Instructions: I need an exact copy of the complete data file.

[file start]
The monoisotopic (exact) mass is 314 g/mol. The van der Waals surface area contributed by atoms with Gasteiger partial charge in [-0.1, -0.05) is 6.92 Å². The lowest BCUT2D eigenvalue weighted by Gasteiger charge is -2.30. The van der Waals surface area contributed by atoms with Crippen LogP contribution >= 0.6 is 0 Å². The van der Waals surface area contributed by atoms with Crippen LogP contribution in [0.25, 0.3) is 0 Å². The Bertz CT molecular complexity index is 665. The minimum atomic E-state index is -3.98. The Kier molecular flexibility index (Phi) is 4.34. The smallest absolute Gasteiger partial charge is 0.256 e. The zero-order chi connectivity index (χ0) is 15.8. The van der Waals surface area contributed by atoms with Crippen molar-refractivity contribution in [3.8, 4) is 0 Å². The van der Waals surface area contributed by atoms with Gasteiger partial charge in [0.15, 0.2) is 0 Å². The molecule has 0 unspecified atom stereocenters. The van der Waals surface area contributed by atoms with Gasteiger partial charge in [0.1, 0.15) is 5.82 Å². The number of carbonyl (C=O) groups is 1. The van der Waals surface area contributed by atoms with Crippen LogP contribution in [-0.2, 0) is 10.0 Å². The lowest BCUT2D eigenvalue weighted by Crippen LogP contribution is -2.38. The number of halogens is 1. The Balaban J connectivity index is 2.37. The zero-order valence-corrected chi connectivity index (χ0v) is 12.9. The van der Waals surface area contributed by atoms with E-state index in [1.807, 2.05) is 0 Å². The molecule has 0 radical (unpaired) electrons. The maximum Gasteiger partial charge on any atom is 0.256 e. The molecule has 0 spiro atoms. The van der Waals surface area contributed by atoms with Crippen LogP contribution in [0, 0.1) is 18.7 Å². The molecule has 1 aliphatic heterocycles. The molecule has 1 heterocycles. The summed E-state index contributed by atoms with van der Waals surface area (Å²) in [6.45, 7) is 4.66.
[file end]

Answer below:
The monoisotopic (exact) mass is 314 g/mol. The van der Waals surface area contributed by atoms with Gasteiger partial charge in [-0.1, -0.05) is 6.92 Å². The lowest BCUT2D eigenvalue weighted by Gasteiger charge is -2.30. The van der Waals surface area contributed by atoms with Crippen LogP contribution >= 0.6 is 0 Å². The van der Waals surface area contributed by atoms with Crippen LogP contribution in [0.25, 0.3) is 0 Å². The Bertz CT molecular complexity index is 665. The minimum atomic E-state index is -3.98. The Kier molecular flexibility index (Phi) is 4.34. The smallest absolute Gasteiger partial charge is 0.256 e. The zero-order chi connectivity index (χ0) is 15.8. The van der Waals surface area contributed by atoms with Crippen molar-refractivity contribution in [3.8, 4) is 0 Å². The van der Waals surface area contributed by atoms with Gasteiger partial charge in [0.15, 0.2) is 0 Å². The molecule has 0 unspecified atom stereocenters. The van der Waals surface area contributed by atoms with Gasteiger partial charge in [0.1, 0.15) is 5.82 Å². The number of carbonyl (C=O) groups is 1. The van der Waals surface area contributed by atoms with Crippen LogP contribution in [-0.2, 0) is 10.0 Å². The lowest BCUT2D eigenvalue weighted by Crippen LogP contribution is -2.38. The number of halogens is 1. The Balaban J connectivity index is 2.37. The zero-order valence-corrected chi connectivity index (χ0v) is 12.9. The van der Waals surface area contributed by atoms with E-state index in [1.807, 2.05) is 0 Å². The molecule has 0 radical (unpaired) electrons. The maximum Gasteiger partial charge on any atom is 0.256 e. The molecule has 0 spiro atoms. The van der Waals surface area contributed by atoms with Crippen LogP contribution in [0, 0.1) is 18.7 Å². The molecule has 1 aliphatic heterocycles. The molecule has 1 heterocycles. The summed E-state index contributed by atoms with van der Waals surface area (Å²) in [6.45, 7) is 4.66.